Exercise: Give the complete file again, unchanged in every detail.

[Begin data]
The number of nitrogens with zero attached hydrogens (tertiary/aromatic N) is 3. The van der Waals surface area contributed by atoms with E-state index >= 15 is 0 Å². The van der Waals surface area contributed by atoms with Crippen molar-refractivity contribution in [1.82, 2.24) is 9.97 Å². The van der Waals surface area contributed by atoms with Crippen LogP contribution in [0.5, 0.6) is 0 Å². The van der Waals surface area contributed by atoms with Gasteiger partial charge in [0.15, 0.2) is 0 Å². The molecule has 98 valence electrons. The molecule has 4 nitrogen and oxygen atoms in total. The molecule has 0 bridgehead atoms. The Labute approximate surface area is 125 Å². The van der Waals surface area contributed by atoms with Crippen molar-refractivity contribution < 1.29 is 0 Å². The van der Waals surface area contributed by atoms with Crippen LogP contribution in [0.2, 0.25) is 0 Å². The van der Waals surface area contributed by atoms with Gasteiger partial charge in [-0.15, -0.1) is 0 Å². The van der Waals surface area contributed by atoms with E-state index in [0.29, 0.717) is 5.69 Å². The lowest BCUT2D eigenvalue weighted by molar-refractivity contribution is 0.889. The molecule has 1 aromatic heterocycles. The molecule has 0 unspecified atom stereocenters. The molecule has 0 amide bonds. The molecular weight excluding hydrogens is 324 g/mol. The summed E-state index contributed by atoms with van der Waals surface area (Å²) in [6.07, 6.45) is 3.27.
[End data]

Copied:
The number of nitrogens with zero attached hydrogens (tertiary/aromatic N) is 3. The van der Waals surface area contributed by atoms with E-state index >= 15 is 0 Å². The van der Waals surface area contributed by atoms with Crippen molar-refractivity contribution in [1.82, 2.24) is 9.97 Å². The van der Waals surface area contributed by atoms with Crippen LogP contribution in [0.5, 0.6) is 0 Å². The van der Waals surface area contributed by atoms with Gasteiger partial charge in [0.15, 0.2) is 0 Å². The molecule has 98 valence electrons. The molecule has 4 nitrogen and oxygen atoms in total. The molecule has 0 bridgehead atoms. The Labute approximate surface area is 125 Å². The van der Waals surface area contributed by atoms with Crippen molar-refractivity contribution < 1.29 is 0 Å². The van der Waals surface area contributed by atoms with Crippen LogP contribution in [0.2, 0.25) is 0 Å². The van der Waals surface area contributed by atoms with Gasteiger partial charge in [-0.15, -0.1) is 0 Å². The van der Waals surface area contributed by atoms with E-state index in [0.29, 0.717) is 5.69 Å². The lowest BCUT2D eigenvalue weighted by molar-refractivity contribution is 0.889. The molecule has 1 aromatic heterocycles. The molecule has 0 unspecified atom stereocenters. The molecule has 0 amide bonds. The molecular weight excluding hydrogens is 324 g/mol. The summed E-state index contributed by atoms with van der Waals surface area (Å²) in [6.07, 6.45) is 3.27.